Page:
At that time, I could barely tolerate spending any meaningful time with my own kids, so I couldn't get my head around why on earth anyone would expect me to feign interest in the trials and tribulations of other parents' little Ronnies and Reggies.
Life with kids is hard work and boring, punctuated by moments of surreal joy that makes you forget all the boring, painful stuff. A bit like childbirth, really. I'm told.
But that forgetfulness only applies to my own offspring. With other people's progeny, I really couldn't be less interested.
"You need to get involved with the school more, get yourself out of the house," my Successful Other Half said in response to my latest tirade about the tedium of domestic chores.
And so it came to pass that I volunteered to join my youngest son's class of 30 four and five-year-olds on a day trip to a children's activity centre.
"You must be insane," my friends said. "What are you even thinking?"
"I've got to do it," I insisted. "Got to earn my keep. My missus did all this stuff when she was at home. I need to pull my weight."
I arrived at my son's Reception class feeling as if it was my own first day at school. Three mothers were already in attendance, marshalling the children into pockets of five. I expected them to eye me suspiciously: What was this man doing here? Shouldn't he be at work? Where's his wife? What's wrong with him?
But they didn't. They just ignored me. I felt insignificant, invisible. I longed for the security of my old office, with the comfort and control it gave me. Here, I felt like a fish flapping on the shore.
How do you handle other people's kids? Were you allowed to tap them on the shoulder? Hold their hand? Ruffle their hair? Give them a sly dig in the ribs if they got out of hand?
Well, you don't handle them for a start, I imagined. That would breach all health and safety and morality rules, wouldn't it?
Treat them like employees, I thought. Be polite but firm. Don't get too close. Don't take any nonsense.
And then....thwack! I was punched so hard in my nether regions I thought I was going to be sick. I looked down through watery eyes to see a five year-old boy with floppy hair, grinning like a Cheshire cat as he held his clenched fist towards my face.
"What the...!" I exclaimed, biting my tongue to prevent me finishing the phrase.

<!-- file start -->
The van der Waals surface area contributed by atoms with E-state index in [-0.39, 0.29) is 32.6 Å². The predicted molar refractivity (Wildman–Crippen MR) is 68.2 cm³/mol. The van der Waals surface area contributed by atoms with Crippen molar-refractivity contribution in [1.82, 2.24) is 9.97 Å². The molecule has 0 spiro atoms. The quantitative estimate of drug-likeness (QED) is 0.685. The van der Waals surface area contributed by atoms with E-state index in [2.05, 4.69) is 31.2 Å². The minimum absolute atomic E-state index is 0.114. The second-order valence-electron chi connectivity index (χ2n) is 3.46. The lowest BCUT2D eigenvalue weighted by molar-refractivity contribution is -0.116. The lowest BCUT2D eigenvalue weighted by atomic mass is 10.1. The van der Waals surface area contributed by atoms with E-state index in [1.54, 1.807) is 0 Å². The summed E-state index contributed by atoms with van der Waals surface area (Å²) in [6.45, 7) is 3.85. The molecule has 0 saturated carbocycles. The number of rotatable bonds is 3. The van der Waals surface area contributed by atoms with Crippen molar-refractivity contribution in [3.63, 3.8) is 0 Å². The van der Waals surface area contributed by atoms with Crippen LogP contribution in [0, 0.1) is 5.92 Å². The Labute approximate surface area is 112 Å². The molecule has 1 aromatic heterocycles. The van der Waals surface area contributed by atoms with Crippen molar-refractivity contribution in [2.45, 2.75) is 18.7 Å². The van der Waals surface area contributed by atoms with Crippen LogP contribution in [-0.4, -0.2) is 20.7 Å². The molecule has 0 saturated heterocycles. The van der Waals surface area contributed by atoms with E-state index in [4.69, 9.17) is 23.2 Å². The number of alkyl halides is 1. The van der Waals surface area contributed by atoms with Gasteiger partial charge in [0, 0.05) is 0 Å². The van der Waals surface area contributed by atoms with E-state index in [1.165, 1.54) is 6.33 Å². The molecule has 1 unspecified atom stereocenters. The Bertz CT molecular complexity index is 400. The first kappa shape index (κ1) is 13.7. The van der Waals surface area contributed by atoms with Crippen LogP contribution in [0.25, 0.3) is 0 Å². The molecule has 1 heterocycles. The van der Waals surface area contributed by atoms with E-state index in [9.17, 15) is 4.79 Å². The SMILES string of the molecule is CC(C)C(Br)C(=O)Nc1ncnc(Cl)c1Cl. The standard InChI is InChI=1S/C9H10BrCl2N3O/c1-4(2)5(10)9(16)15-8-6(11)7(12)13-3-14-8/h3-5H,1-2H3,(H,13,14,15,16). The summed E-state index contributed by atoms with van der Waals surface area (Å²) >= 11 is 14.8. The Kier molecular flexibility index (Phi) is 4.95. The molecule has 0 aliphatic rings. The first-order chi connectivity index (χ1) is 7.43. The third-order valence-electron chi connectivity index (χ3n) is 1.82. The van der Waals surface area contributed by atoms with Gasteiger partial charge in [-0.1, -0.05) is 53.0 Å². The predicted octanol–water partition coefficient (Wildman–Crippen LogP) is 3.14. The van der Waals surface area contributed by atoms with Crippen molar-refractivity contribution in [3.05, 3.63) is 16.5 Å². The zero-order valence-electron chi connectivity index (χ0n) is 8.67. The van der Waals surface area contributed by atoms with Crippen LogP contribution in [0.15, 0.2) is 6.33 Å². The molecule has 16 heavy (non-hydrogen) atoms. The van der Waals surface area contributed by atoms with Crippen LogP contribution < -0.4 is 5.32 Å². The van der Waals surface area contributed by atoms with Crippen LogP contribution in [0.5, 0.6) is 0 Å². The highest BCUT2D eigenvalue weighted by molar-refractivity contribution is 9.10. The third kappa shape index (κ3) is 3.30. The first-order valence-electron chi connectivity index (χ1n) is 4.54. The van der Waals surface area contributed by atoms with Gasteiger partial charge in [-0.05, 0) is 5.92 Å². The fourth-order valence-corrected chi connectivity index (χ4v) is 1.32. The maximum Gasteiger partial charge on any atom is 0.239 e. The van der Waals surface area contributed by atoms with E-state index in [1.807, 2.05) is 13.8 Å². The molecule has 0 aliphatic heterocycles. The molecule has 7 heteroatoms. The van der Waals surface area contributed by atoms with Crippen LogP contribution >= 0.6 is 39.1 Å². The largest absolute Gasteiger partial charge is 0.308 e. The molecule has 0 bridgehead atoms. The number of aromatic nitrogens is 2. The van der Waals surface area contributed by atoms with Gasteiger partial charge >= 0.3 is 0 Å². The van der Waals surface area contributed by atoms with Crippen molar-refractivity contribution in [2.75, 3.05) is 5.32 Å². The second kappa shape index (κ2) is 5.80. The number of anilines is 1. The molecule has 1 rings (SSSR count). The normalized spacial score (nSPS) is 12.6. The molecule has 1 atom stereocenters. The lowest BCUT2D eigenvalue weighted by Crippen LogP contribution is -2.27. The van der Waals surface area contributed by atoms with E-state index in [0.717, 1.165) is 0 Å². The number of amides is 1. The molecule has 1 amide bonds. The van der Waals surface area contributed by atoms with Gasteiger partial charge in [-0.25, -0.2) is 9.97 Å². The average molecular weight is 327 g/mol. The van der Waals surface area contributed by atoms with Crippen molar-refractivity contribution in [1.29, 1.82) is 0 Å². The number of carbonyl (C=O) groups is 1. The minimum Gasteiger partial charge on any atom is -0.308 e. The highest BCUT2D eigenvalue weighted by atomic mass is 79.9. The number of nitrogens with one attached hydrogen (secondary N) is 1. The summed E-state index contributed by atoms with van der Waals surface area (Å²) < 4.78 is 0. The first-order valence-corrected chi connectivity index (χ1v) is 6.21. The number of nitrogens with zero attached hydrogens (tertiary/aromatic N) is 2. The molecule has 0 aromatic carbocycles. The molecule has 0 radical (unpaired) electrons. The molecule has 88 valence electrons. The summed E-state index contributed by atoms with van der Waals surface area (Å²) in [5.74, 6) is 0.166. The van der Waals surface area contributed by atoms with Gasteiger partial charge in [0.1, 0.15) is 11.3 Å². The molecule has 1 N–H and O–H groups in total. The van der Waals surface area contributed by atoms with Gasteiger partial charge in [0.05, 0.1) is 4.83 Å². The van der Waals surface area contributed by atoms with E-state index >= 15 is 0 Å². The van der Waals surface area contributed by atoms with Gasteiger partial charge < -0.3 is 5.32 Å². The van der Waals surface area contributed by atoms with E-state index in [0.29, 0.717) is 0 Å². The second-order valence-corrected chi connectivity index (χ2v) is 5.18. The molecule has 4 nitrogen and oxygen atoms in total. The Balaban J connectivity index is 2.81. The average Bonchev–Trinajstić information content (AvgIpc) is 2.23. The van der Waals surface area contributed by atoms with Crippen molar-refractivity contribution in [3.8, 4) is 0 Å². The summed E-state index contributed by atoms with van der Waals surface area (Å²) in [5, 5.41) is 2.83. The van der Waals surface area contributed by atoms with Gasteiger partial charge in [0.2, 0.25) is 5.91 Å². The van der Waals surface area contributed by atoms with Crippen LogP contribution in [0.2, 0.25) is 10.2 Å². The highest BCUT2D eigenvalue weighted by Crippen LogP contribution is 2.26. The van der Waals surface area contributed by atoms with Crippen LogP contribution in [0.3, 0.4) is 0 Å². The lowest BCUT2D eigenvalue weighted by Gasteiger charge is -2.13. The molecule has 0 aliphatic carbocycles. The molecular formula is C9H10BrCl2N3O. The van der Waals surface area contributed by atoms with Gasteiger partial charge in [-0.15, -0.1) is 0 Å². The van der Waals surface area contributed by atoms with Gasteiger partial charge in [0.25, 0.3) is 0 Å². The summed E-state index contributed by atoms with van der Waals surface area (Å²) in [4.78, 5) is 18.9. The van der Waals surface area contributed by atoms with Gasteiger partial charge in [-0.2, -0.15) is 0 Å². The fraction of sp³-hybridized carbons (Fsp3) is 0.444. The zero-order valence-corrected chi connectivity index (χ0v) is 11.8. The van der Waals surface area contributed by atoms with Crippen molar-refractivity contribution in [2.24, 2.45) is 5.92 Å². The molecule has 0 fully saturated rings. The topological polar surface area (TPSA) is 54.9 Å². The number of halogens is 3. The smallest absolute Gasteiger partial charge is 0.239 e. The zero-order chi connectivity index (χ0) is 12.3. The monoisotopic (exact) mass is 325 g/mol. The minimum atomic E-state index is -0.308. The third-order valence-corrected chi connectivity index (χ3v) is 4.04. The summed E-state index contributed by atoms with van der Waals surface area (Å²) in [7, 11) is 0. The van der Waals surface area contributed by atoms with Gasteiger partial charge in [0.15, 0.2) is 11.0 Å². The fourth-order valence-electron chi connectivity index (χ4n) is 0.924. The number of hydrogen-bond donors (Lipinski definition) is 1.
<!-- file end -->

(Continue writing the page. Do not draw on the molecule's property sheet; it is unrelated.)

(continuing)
"You're Sam's dad, aren't you?"
Thwack again. And again. And then a shower of thwacks splattered against my lower body, like missiles from a paintball gun.
"GET HIIIIIIIM!" a quartet of bovver boys yelled. At their lead was my four-year-old son.
I love fighting with my sons. When I used to get home from work, they'd be on me like chimps on a bunch of bananas, wrestle me to to the ground, then use my body as a trampoline, until I swiped them away with a wave of my arm.
They'd attack and retreat, attack and retreat, until it ended in tears. It always ended in tears.
But it didn't matter: they were learning how to rough and tumble in the safe knowledge that their giant dad would never hurt them.
The downside was that my youngest son took this to mean that he could attack me at will in any situation. And he'd clearly told his classmates that I was game meat, too.
'"Boys, boys, BOYS!" I voiced, nervously, covering my gonads to protect them from razor sharp fists.
The mothers looked across, blinked, and looked away. Thankfully, my son's teacher intervened, clapping her hands and shaping her face into a picture of stern intolerance. The boys retreated, like chastised pups.
"This is going to be hell on earth," I thought to myself, eyeing the other people's kids. Half-pint strangers.
My son took my hand and looked at me as if to say: "Don't worry, Dad, I'll look after you."
With order restored, we were organised into our groups. I was in charge of five kids - my son, two girls and two boys. It was a great system. I'd wondered how they were going to get 30 kids from one half of London to the other, by roads and rail, without losing one of them, but by making each parent responsible for a small group, it suddenly made the task less onerous.